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PLOS Papers on Typhoid Fever Host Genetics, COVID-19-Related RNA Splicing, More

In PLOS Genetics, researchers from Texas A&M University and Colorado State University describe host genetics-related survival differences in mouse models of infection with the Salmonella enterica serovar Typhimurium, which causes typhoid fever. Using nearly three dozen genetically distinct mouse strains from the Collaborative Cross collection, the team tracked clinical features and outcomes in the days following oral infection with S. Typhimurium. Along with lower-than-usual body temperatures and activity levels prior to infection, the authors linked survival to new and known risk loci on chromosomes 1, 2, 4, and 7. "We identified a broad range of outcomes across these different mice, including a group of mice susceptible to lethal infection and a group that survived our [seven] day study," the authors write, noting that the study "defines the utility of exploring how host genetic diversity influences infection outcomes with bacterial pathogens."

For another paper in PLOS Genetics, a team from the Huazhong University of Science and Technology and other centers in China and the US present evidence of altered RNA splicing in lung tissues from nine fatal COVID-19 cases from the initial Wuhan wave and 10 control samples. With a combination of proteomic profiling and transcriptome sequencing, the researchers saw transcript splicing shifts and alternative transcript usage, particularly when it came to genes related to blood coagulation, immune function, and antiviral activity. "[T]he dysregulation of transcripts was strongly correlated with clinical severity of COVID-19, and splice-variants may contribute to unexpected therapeutic activity," they report, noting that "SARS-CoV-2 proteins directly engage host spliceosome to dysregulate essential steps of mature mRNA production and result in widespread dysregulation of cellular function."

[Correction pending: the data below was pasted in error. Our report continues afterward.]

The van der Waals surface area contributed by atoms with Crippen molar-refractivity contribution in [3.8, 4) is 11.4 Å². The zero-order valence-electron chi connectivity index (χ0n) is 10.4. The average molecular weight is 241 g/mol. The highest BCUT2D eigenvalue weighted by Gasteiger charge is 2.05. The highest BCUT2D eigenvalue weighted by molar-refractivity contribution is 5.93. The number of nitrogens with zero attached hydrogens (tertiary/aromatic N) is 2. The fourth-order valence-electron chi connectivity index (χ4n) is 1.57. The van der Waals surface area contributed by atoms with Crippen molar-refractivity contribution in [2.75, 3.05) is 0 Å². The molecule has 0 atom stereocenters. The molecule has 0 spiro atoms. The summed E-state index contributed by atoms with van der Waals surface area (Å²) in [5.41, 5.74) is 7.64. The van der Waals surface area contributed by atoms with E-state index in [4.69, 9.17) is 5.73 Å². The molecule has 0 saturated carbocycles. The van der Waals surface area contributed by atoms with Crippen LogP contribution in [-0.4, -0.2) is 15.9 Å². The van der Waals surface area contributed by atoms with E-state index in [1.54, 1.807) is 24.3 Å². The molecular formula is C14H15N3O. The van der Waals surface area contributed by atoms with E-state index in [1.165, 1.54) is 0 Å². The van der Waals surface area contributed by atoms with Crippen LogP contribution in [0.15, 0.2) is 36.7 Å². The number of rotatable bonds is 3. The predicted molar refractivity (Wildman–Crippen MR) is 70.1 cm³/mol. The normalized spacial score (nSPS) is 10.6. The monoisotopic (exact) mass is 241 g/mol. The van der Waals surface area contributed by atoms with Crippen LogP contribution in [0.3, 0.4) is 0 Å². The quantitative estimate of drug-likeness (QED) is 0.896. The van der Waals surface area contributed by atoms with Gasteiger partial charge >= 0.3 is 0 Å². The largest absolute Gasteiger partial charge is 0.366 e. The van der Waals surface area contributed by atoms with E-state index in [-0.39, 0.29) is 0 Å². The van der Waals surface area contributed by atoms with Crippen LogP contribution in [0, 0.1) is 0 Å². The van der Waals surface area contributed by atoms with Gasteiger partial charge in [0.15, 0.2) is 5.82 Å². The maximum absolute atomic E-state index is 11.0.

Investigators reporting in PLOS One describe apparent genetic ties between intracranial aneurysm and acute ischemic stroke in individuals from Korea, demonstrating with the development of a polygenic risk score (PRS) linked to the risk of both conditions. The team settled on a PRS model for predicting intracranial aneurysm by analyzing weighted PRS models established using data from a prior genome-wide association study that included more than 470 intracranial aneurysm or acute ischemic stroke cases, and nearly 300 unaffected controls, subsequently linking the resulting PRS to elevated risk of acute ischemic stroke as well. Based on these and other results, the authors suggest that intracranial aneurysm and acute ischemic stroke "may have a shared genetic architecture and should be studied further to generate a precision medicine model for use in personalized diagnosis and treatment.

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